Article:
They’re having an interesting discussion at the Warfield List about what do with the over abundance of ministerial candidates. Here’s my tuppence:
It didn’t happen for us this year, but it did for Danny Hyde. In the introduction to his sermon yesterday morning pastor mentioned that he again received a barrage of invitations from local evangelical congregations to their Easter extravaganzas.
So says Pastor Marty Fields of Westminster Presbyterian Church in Laurel, MS.
re-post from 29 August 2007 on the old HB. — Thanks to a link by Justin Taylor I read an article by Nancy Morganthaler this morning that is disturbing on so many levels I hardly know where to begin.
Julie Neidlinger has had it “hipster” pastors. (HT: Alex Webster)
What’s weird is that it’s often intentional.
Thanks to Shane for reminding us of some earlier work by William Willimon.
I admit that I don’t know the pressures you are facing or how dire things may look for the future of your church without some half-way covenant of church membership. But better to be on God’s side with a small church, than . . . Continue reading →
According to this piece by Kevin DeYoung, they are.
Chris Gordon has been “off-roading” lately and has made some interesting discoveries about the nature of late-modern evangelical worship.
Christianity Today reports that the Crystal Cathedral is experiencing a serious financial crisis. One is tempted to have a little fun at the cathedral’s expense. The possibilities for possibility thinking here are interesting. What is more interesting, however, is that the congregation . . . Continue reading →
Martin Hedman is a graduate of Westminster Seminary California and he’s a PCA church planter in the LA metro. He’s also had significant training as an “industrial engineer.” These, he says, are the “efficiency experts.” As a pastor, church planter, and a . . . Continue reading →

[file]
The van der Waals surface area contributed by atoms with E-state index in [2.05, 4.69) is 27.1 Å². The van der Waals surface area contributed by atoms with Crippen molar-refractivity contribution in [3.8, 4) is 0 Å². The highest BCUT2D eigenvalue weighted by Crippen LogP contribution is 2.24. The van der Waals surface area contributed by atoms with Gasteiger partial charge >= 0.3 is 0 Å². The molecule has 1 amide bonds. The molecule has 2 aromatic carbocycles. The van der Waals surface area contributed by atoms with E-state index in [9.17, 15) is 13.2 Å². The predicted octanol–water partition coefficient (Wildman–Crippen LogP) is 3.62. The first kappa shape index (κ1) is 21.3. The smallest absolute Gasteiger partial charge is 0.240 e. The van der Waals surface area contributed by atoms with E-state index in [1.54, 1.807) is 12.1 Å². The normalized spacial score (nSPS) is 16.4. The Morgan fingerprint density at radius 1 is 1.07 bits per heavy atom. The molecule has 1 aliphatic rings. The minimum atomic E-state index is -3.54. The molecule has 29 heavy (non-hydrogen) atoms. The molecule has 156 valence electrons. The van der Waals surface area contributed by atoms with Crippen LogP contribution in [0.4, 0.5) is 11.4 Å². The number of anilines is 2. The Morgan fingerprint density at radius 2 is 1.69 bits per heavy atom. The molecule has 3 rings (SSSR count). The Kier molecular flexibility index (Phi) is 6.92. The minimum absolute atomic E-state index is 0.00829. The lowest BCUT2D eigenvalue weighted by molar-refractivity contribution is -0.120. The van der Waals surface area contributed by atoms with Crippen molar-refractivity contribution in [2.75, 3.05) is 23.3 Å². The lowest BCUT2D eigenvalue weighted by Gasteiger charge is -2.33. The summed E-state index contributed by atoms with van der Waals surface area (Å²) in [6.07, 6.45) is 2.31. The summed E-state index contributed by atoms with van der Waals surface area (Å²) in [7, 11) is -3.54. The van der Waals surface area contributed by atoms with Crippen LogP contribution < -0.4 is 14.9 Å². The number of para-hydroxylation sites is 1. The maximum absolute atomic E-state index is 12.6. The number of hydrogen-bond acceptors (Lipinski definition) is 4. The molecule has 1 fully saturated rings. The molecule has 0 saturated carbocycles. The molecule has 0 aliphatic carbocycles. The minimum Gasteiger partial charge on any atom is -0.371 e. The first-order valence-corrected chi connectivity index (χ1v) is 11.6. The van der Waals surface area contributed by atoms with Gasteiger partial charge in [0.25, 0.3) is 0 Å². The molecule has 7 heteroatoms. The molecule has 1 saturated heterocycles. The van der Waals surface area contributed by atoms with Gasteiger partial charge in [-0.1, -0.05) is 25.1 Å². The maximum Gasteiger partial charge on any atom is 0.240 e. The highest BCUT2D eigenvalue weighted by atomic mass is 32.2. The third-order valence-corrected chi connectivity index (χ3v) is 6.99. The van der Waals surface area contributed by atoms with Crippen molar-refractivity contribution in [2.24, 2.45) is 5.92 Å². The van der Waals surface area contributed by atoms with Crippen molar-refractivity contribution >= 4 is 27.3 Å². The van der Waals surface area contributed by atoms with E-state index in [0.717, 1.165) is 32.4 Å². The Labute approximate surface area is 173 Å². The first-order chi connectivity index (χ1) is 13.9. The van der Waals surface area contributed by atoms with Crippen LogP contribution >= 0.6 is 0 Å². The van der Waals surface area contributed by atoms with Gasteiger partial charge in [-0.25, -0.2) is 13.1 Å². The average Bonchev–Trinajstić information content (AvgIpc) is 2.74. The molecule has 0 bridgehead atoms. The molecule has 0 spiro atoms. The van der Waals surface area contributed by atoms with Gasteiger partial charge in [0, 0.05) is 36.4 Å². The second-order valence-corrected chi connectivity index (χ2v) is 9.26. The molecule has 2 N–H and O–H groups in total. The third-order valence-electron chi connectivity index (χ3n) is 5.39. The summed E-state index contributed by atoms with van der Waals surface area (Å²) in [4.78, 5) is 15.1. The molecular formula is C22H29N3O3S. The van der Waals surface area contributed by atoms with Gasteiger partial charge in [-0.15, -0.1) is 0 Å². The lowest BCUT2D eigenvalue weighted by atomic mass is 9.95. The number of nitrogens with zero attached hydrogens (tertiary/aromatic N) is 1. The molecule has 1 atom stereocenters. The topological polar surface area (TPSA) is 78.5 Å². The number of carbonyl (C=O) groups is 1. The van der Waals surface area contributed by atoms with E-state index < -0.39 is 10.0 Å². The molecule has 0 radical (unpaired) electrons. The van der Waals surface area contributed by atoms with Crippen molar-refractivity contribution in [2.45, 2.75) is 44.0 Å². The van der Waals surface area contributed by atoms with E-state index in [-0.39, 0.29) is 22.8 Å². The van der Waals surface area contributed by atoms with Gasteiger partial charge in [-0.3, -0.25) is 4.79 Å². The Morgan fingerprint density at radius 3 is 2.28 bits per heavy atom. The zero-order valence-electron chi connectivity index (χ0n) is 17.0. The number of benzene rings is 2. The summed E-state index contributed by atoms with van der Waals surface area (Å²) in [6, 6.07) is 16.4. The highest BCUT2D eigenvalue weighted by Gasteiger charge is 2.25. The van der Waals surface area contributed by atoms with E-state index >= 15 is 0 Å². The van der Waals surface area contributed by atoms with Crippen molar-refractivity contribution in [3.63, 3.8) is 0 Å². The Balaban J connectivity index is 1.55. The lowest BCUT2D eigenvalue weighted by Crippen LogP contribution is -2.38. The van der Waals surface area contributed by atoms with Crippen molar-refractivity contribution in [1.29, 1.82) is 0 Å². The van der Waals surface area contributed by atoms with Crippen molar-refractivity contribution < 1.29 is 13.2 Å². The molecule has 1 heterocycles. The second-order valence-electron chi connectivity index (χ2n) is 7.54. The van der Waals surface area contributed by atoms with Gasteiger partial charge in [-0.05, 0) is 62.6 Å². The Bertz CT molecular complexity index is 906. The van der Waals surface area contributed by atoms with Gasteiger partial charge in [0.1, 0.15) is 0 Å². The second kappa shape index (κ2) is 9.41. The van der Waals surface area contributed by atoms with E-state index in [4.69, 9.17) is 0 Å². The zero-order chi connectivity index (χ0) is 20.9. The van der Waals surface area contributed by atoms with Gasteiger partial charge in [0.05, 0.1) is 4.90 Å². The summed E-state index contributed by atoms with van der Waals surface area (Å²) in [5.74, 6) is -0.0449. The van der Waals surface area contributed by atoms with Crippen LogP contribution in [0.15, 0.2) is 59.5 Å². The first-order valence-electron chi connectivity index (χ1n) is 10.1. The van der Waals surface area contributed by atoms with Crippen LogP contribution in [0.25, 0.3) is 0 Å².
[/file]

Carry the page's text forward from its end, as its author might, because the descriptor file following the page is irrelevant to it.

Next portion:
One need not be a Christian to observe truths about the way organizations work. Those true observations are what I mean by “common” (not neutral). They are true because they are observations about the nature of God’s general process, even if they . . . Continue reading →
“There are some attributes of a thing that can be altered without compromising its basic character. You could remove the stone cladding of Buckingham Palace to reveal the red brick underneath and it would still be Buckingham Palace. Yet if you painted the White . . . Continue reading →
“Nowhere has the disagreements between the “sectarians” and the “relevants” been more evident than in the discussions regarding the Regulative Principle of Worship, women in diaconal ministry, and the cultural mandate of the Church. The Metro New York Presbytery of the PCA, . . . Continue reading →
Martin raises questions about the major premise behind the PCA’s proposed strategic plan.
In 1994 Chuck Colson attempted to convince evangelicals that the decline of the culture was so precipitous that they needed to set aside the historic Protestant doctrine of justification in favor of an intentionally equivocal statement about how we are accepted by . . . Continue reading →
How to Fence the Lord’s Table (Part 1) There is irony in fencing the Lord’s Table. What should be a joyous celebration, after due preparation of course, and a communion of believers with their risen Lord and with one another, is for . . . Continue reading →
[This post was first published on the HB in 2009] One link led to another and I happened recently upon the website of a large NAPARC congregation. As I often do I looked to see who the pastor was. That link led me . . . Continue reading →